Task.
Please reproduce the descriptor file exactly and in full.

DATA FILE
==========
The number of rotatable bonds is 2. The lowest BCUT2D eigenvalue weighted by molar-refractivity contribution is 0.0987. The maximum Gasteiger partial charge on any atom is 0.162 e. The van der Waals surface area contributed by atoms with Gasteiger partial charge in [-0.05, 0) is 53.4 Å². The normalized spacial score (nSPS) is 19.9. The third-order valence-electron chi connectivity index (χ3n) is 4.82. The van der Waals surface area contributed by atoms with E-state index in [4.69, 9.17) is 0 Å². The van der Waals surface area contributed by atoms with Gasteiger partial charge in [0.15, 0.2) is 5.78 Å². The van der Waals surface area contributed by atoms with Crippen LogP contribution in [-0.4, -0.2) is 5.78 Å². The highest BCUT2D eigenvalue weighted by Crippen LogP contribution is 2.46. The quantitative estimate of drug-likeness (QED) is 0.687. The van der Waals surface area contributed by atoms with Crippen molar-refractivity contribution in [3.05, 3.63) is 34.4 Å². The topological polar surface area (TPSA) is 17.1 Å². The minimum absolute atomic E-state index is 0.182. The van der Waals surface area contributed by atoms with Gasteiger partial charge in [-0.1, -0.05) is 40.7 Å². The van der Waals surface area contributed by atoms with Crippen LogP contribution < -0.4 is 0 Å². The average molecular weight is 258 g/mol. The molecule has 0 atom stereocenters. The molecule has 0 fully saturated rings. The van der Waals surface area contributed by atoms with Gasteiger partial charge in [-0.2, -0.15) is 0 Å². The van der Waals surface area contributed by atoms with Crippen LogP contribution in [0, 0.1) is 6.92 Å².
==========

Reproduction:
The number of rotatable bonds is 2. The lowest BCUT2D eigenvalue weighted by molar-refractivity contribution is 0.0987. The maximum Gasteiger partial charge on any atom is 0.162 e. The van der Waals surface area contributed by atoms with Gasteiger partial charge in [-0.05, 0) is 53.4 Å². The normalized spacial score (nSPS) is 19.9. The third-order valence-electron chi connectivity index (χ3n) is 4.82. The van der Waals surface area contributed by atoms with E-state index in [4.69, 9.17) is 0 Å². The van der Waals surface area contributed by atoms with Gasteiger partial charge in [0.15, 0.2) is 5.78 Å². The van der Waals surface area contributed by atoms with Crippen LogP contribution in [-0.4, -0.2) is 5.78 Å². The highest BCUT2D eigenvalue weighted by Crippen LogP contribution is 2.46. The quantitative estimate of drug-likeness (QED) is 0.687. The van der Waals surface area contributed by atoms with Crippen molar-refractivity contribution in [3.05, 3.63) is 34.4 Å². The topological polar surface area (TPSA) is 17.1 Å². The minimum absolute atomic E-state index is 0.182. The van der Waals surface area contributed by atoms with Gasteiger partial charge in [-0.1, -0.05) is 40.7 Å². The van der Waals surface area contributed by atoms with Crippen LogP contribution < -0.4 is 0 Å². The average molecular weight is 258 g/mol. The molecule has 0 atom stereocenters. The molecule has 0 fully saturated rings. The van der Waals surface area contributed by atoms with Gasteiger partial charge in [-0.2, -0.15) is 0 Å². The van der Waals surface area contributed by atoms with Crippen LogP contribution in [0, 0.1) is 6.92 Å².